The justices had to decide whether Hood’s Gardens Inc. was liable for the injuries of subcontractor Jason Young, who was hired to remove a tree from the company’s property, and in the course of the work was severely injured and rendered a paraplegic. Hood’s Garden hired Discount Tree Extraction to remove the tree at a cost of $600. As part of the job, Discount Tree Extraction would keep the wood, which it intended to sell.
Hood’s Gardens did not verify that Discount Tree had workers’ compensation insurance, which it did not. Under I.C. 22-3-2-14(b), Hood’s Gardens becomes secondarily liable when a contract for work exceeds $1,000 in value. Hood’s Gardens argued that the contract price was $600, so it is not liable; Young claimed the value of the contractor’s work also included the price of the firewood, which would be more than $400, setting off Hood’s Gardens’ liability.
Section 14(b), which the justices found is ambiguous, shows the legislative intent to enhance the availability of workers’ compensation benefits for workers injured during their employment with employers not providing such coverage, Justice Brent Dickson wrote. It also incentivizes people who hire companies to seek those who can pay workers’ compensation benefits.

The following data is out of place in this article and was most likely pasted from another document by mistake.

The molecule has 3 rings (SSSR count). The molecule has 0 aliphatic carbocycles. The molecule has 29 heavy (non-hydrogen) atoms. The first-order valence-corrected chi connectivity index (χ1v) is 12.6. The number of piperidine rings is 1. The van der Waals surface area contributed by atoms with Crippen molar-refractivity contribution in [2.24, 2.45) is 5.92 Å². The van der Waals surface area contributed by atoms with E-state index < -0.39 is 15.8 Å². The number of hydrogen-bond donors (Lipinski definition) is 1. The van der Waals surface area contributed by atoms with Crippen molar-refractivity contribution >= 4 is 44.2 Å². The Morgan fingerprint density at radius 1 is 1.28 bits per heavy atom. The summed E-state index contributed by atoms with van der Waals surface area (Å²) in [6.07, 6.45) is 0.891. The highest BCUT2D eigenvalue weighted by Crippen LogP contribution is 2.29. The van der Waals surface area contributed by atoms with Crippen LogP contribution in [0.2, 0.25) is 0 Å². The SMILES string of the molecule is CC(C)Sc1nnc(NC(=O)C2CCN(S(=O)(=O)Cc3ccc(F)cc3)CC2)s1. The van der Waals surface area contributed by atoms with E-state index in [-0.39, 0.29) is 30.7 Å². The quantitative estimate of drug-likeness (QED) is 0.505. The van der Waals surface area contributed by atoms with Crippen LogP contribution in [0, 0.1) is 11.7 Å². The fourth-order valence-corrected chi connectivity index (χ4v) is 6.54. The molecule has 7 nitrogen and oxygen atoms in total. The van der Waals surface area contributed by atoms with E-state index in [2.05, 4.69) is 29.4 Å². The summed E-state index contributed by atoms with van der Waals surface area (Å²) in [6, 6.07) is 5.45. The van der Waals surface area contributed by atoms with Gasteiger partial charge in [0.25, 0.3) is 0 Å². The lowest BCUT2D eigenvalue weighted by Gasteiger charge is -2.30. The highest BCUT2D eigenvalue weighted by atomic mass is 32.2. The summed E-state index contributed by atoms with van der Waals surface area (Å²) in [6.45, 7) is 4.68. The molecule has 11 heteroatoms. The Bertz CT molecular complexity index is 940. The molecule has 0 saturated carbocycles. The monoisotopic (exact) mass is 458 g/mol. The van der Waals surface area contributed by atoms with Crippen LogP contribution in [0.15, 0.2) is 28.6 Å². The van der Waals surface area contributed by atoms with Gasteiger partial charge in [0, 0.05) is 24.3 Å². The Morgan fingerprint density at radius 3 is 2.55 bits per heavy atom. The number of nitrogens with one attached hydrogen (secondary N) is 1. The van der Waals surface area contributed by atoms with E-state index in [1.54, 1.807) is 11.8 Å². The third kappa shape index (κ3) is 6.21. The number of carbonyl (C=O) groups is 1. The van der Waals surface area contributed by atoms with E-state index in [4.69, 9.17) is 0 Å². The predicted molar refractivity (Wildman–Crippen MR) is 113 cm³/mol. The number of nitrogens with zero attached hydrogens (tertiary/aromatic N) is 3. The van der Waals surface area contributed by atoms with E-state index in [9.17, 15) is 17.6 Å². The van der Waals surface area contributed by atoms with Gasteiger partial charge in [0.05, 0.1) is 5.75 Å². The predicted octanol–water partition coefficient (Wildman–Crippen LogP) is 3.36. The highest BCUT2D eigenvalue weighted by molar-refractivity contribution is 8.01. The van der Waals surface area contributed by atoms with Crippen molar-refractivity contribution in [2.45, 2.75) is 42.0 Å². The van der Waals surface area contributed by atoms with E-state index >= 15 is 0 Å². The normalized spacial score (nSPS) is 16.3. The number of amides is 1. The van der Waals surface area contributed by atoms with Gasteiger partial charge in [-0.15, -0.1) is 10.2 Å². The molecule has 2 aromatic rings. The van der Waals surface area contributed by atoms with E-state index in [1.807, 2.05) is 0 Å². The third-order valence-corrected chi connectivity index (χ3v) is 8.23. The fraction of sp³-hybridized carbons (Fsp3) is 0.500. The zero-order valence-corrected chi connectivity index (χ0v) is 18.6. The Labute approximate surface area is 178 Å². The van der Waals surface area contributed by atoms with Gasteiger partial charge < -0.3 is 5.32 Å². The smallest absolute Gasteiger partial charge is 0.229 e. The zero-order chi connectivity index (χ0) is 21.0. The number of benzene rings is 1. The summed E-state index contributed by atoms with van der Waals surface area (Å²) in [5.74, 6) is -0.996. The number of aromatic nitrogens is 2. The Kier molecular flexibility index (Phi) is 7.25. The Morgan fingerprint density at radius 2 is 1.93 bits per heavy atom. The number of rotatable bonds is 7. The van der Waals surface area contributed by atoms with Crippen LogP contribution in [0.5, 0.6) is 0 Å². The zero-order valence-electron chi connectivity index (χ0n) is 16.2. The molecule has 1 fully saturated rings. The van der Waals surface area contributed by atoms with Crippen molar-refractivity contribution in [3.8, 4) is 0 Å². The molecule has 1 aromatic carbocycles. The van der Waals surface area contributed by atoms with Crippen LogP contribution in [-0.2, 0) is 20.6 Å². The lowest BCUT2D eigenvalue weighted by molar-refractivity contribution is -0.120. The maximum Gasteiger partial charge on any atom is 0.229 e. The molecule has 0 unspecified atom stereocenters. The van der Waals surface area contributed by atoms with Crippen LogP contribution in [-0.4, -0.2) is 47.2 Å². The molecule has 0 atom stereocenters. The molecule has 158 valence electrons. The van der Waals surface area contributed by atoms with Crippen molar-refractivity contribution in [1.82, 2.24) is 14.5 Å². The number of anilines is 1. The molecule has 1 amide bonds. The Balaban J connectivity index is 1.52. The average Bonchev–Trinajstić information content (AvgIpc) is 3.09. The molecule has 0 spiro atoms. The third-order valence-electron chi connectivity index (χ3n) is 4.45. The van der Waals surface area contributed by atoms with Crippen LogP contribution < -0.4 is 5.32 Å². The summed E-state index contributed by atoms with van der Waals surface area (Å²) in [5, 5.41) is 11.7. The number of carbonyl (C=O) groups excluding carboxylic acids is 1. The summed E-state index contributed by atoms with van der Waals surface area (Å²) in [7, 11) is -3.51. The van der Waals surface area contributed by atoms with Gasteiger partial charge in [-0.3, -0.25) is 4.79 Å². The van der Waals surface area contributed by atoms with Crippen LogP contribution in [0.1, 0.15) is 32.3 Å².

“Failure to obtain a certificate showing that an employer is able to provide worker’s compensation by insurance or by the employer’s own financial ability to pay benefits exposes the person engaging the employer to full liability for worker’s compensation benefits for any of the employer’s workers injured in the course of the work. This legislative objective is best served by interpreting Section 14(b) to trigger secondary liability for worker’s compensation benefits at the lowest threshold, that is by permitting the $1,000 trigger to be satisfied by both direct monetary payment as well as any ancillary consideration received by the employer for the work,” Dickson wrote.
Because Hood’s Gardens failed to designate evidence that the value of the wood received plus the $600 paid did not exceed $1,000, and the plaintiff designated testimony that the value of the wood triggered the $1,000 threshold, summary judgment should not have been granted to the business.
The justices reversed summary judgment for Hood’s Gardens and remanded for further proceedings.
Indiana Tax Court
Tax – Witnesses/Handwritten Notes
Brandenburg Industrial Service Co., an Illinois Corp. v. Ind. Dept. of State Revenue
Two pages of handwritten notes prepared by an Indiana Department of State Revenue employee must be turned over to an Illinois company challenging the denial of four refund claims, the Indiana Tax Court held.